31 Jul 2020
The UK Government’s communication with the public has been admirably clear and simple: stay home. But it has been one-dimensional and one directional, whilst the challenges presented by COVID-19 are multiple, and they are far from simple.
They entail ethical questions about how we balance different interests (e.g. individual and collective; economic and social) and different risks (e.g. of COVID infection, and of poor health associated with poverty and isolation); of what and who we should prioritise when it comes to the crunch (e.g. COVID-19 over other health needs; the young, the elderly or key workers?); about who bears responsibilities for supporting those in need (Government, industry, communities, individuals); about whether we have not only national, but also international responsibilities; about how privacy will be protected when contact-tracing apps get up and running, as Matt Hancock has said they will, very soon; about the implications of mass testing for disease or immunity – what is the validity of the tests; who gets an ‘immunity certificate’, and where does that leave the rest of us?
These are critically important issues that affect many people – indeed everybody - in many ways and we need to talk about them, together. And yet the Westminster Government does not seem to want to engage or take on board other views on any of these issues; nor is it evident that they are thinking about them, or taking advice on them from a social and ethical perspective. “We are following the science” is the supposedly reassuring message. But following the science is not politically or morally neutral. Every scientist will tell you that science does not provide certainty (and is usually contested); and it does not deliver policy answers – that involves values and judgements for which people are responsible and should be scrutinised, and accountable. Which values are in play and what judgements are being made? By whom? On what advice? When senior political advisors join expert advisory groups such as SAGE, what is being brought into and taken away from those discussions? We understand that there is now an ethical advisory group for the app development, but public information about this is limited and obscure.
This is not merely a matter of curiosity. It is a matter of fundamental democratic accountability. Decisions are being made and are due to be made that go to the very heart of what governments are there to do: to protect the freedom and well-being of their people. But they must do so openly, transparently, and accountably, especially where those decisions impinge on precisely that freedom or aspects of well-being. Democratic governments must be subjected to public debate and challenge. The fact of an emergency or crisis makes things difficult, but is no justification for closing down on public discourse. On the contrary, if we are all at risk, and we are all in it together, we all need to know and all need to have a voice.
The big question at the moment is about the strategy for easing current restrictions. The UK Government claims to have published it, in a five-point set of criteria. Once again this is massively simplified. (Compare it to this analysis from the Government of South Africa, and to the openness of Nicola Sturgeon on Thursday.) These five points do not address any questions of how risks are being balanced; of what gets prioritised and why; of who bears the greater burdens and why that is (or is not) fair; of what principles or values are informing the decisions about how to proceed with the ‘exit’; or what arrangements will be there when we get to the other side, and why.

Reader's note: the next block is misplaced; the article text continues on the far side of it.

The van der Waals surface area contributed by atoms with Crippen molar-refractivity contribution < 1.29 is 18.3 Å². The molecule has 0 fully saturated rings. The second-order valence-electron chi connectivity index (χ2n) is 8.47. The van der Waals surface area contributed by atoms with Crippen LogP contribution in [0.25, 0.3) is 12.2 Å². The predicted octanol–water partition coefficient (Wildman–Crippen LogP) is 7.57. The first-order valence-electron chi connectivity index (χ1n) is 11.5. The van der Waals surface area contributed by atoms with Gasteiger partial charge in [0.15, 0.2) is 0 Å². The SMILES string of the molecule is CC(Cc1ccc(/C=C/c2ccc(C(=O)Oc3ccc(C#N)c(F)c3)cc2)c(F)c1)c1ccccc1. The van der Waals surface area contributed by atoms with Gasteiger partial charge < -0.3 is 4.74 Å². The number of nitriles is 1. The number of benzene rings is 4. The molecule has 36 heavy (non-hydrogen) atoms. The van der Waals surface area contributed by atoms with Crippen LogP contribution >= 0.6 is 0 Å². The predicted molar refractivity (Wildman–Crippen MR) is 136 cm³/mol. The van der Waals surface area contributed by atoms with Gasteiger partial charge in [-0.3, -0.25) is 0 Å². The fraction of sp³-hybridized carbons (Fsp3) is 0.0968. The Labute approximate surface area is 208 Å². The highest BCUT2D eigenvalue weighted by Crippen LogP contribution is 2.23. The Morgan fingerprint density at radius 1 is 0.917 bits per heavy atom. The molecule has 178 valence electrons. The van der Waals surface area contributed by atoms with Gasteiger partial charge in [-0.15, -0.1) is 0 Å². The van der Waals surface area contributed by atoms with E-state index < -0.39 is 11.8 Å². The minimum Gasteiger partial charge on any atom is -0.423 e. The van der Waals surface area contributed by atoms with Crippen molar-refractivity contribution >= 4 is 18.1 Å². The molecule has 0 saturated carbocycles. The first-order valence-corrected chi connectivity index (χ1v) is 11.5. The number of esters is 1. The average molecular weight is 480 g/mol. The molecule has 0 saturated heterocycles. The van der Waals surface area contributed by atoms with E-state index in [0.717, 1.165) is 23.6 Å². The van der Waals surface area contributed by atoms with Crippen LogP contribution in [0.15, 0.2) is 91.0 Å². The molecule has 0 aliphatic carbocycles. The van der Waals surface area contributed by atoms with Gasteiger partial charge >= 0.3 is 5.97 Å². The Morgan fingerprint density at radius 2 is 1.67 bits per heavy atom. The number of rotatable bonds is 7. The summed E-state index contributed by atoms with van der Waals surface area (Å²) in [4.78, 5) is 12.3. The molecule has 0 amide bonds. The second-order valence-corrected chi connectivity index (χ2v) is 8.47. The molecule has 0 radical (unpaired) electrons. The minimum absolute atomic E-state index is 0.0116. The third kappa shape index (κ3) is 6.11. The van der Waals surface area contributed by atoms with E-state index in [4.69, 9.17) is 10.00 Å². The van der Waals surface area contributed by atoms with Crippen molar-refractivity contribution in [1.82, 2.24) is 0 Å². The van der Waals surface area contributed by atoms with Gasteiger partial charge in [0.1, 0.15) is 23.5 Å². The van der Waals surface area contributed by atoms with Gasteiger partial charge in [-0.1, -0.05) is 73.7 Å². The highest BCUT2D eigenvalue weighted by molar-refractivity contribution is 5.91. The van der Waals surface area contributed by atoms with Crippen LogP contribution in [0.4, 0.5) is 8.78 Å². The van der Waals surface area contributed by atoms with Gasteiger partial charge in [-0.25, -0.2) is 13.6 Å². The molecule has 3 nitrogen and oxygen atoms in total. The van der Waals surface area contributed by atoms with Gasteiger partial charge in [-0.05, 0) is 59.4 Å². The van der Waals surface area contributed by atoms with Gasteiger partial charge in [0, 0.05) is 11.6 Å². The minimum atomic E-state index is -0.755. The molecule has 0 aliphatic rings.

Organisations like the Nuffield Council on Bioethics don’t have ready-made answers to these problems, and do not have authority to speak on behalf of everyone, but we and others are ready and eager to join the discussion. There are civil society groups and charitable bodies; there are community groups and health-related bodies; there are academics from a range of disciplines, all of whom have much to offer on all of the questions at issue. The UK has great intellectual resource that is frustrated in not being consulted or involved. Most importantly, it also has a public that has much to say but no opportunity to say it.
Either there is no capacity to open up a wider public discourse, or there is no political will to do so. The civil service is stretched, diminished, and overwhelmed by Brexit and COVID-19, so capacity to run urgent public engagement exercises may be difficult, but there are others who can be commissioned to do this. And there are ways - citizens’ assemblies, for example, going beyond simple consultation, are effective in facilitating public deliberation. Capacity should not be an excuse. So is there a lack of political will? As far as we can see, neither the UK Government nor any of the devolved administrations have taken advice from their own Moral and Ethical Advisory Group, established last year to advise precisely on pandemics (and other things). To do that much would be the absolute minimum requirement. If they have consulted MEAG, they have not made it public.
It is right to regard COVID-19 as a crisis; it is right to talk about urgency, even an emergency. It would be wrong, however, to allow it to become an excuse for bad governance.
We have set out in earlier blogs (here and here) our concerns about obscurity and lack of engagement in decision-making; about how important transparency is for trust and trustworthiness. Let us now be completely clear about what we think this means for the UK Government. It should:
These exhortations arise from the basic principles of democratic governance. We should not need to remind the UK Government of them, least of all at a time when we really are all in it together.
Dave Archard, Chair
Hugh Whittall, Director
On behalf of the members of the Nuffield Council on Bioethics: